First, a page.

Since its inception, the March of the Living has been enhanced by the participation of Holocaust survivors who have accompanied participants on their journey and shared their memories of the inhumanity inflicted by the Nazis. Seven decades after the defeat of Nazi Germany and the liberation of the concentration camps, many Holocaust survivors have passed away and others are becoming too frail to make the trip.
“The survivors have been an irreplaceable asset to the March and have had a profound influence on our program and participants,” said Sheer. “There will come a time when they will be gone, but their testimony and influence will be maintained.”
The March of the Living program has been recording the memories and insights of Holocaust survivors to preserve their poignant participation for the future, he said. As the generation of survivors is passing, a goal for the March of the Living is to empower participants as the new advocates of the lessons of the Holocaust. The program’s organizers seek to imbue today’s teens with a sense of morality and fairness that comes from witnessing one of the bloodiest periods of oppression in human history.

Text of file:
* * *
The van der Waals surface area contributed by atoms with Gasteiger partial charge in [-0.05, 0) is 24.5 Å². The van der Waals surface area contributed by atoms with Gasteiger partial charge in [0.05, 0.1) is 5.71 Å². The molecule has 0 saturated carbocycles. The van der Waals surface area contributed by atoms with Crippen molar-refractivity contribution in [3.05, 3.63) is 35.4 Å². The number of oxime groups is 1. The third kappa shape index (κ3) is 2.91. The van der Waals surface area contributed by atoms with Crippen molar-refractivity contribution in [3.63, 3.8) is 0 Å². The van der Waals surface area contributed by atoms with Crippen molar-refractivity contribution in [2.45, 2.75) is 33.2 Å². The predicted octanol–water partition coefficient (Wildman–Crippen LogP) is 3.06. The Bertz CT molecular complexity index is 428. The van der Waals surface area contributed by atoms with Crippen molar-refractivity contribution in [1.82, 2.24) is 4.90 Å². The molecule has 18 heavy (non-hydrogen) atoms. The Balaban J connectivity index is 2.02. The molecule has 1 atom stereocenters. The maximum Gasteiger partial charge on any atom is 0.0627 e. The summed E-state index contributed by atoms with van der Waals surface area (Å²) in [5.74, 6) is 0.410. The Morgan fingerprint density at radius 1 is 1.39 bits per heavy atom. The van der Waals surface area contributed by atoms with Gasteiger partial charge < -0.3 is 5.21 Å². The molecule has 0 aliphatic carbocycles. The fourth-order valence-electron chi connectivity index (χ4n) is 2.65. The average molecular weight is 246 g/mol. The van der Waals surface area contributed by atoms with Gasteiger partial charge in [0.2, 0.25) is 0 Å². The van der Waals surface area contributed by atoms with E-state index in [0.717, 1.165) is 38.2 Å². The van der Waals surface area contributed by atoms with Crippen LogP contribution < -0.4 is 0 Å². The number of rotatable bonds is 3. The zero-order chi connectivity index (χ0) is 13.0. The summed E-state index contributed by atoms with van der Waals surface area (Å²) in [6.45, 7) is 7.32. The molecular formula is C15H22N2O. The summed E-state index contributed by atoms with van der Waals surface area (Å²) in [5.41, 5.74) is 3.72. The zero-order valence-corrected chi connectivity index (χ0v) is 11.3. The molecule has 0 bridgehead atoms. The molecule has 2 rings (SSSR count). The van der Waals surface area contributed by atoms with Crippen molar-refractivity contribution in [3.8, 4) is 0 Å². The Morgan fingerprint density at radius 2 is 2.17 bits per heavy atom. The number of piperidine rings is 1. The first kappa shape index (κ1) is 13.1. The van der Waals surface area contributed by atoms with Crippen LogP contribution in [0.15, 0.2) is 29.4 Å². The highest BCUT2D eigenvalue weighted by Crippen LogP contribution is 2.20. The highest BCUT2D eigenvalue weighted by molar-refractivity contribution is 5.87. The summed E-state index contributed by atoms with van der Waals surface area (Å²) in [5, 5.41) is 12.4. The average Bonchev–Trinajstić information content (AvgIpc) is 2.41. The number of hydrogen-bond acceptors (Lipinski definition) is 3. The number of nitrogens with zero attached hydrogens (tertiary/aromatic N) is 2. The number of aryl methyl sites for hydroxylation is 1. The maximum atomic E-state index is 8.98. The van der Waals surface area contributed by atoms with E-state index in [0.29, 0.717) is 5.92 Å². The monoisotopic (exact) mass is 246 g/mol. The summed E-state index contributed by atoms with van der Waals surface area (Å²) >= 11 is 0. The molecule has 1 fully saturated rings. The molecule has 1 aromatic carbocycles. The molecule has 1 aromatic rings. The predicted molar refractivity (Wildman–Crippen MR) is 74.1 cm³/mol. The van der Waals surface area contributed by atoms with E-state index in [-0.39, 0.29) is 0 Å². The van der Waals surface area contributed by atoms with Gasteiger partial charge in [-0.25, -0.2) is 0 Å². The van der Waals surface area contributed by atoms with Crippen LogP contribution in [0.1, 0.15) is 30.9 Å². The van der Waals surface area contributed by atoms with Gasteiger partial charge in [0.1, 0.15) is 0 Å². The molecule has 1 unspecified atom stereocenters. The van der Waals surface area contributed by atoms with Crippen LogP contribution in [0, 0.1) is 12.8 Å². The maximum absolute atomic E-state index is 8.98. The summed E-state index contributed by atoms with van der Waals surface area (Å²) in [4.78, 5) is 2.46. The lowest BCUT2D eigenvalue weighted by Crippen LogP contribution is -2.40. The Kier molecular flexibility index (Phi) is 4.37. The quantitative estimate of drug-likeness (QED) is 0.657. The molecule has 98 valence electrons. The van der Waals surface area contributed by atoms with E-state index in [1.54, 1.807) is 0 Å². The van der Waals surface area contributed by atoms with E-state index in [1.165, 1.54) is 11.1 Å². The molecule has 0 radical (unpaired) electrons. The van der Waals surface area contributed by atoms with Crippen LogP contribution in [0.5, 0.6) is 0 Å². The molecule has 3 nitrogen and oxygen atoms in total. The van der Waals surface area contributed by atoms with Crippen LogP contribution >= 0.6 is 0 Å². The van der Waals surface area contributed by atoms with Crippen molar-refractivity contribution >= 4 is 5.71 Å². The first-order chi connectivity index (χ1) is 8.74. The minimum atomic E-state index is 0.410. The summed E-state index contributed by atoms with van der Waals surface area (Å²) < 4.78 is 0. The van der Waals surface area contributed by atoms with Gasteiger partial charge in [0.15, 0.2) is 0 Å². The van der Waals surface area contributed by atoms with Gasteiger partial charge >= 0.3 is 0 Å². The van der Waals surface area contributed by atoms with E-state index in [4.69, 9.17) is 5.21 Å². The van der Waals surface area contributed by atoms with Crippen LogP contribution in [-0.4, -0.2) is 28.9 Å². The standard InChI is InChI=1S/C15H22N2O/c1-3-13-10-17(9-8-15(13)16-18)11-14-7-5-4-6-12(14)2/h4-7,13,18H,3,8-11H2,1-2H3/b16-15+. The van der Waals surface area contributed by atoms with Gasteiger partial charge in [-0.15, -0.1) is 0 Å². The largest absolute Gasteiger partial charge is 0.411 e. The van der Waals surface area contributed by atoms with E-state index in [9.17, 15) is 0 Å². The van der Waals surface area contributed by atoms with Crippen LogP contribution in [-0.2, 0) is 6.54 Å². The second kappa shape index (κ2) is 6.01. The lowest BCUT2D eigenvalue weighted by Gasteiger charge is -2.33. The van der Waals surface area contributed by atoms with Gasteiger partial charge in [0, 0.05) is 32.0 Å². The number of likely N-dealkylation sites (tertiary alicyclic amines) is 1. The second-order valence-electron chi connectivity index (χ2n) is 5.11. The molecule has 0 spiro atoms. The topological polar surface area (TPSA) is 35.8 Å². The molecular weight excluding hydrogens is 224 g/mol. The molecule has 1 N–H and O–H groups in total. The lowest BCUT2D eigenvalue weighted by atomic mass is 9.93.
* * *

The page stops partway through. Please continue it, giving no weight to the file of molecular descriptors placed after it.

“We look to the young people who participate in the March to take up the message of the survivors and share that message with the world,” Sheer said. “As we get further in time from the Holocaust period, that mission becomes even more critical, and will preserve the spirit of the survivors into the future.”
Morrie Siegel pointed out that the costs of operating the March of the Living have escalated dramatically over the years, presenting still another challenge. Thanks to support from the Greater Miami Jewish Federation and the Friends of the March of the Living, the program is partially underwritten and can offer scholarships to participants.
The next March of the Living is scheduled to take place in April 2015 and registration is now open at http://www.caje-miami.org/mol. For more information, contact Aley Sheer of the Center for the Advancement of Jewish Education at 305-576-4030, ext. 143, or AleySheer@caje-miami.org.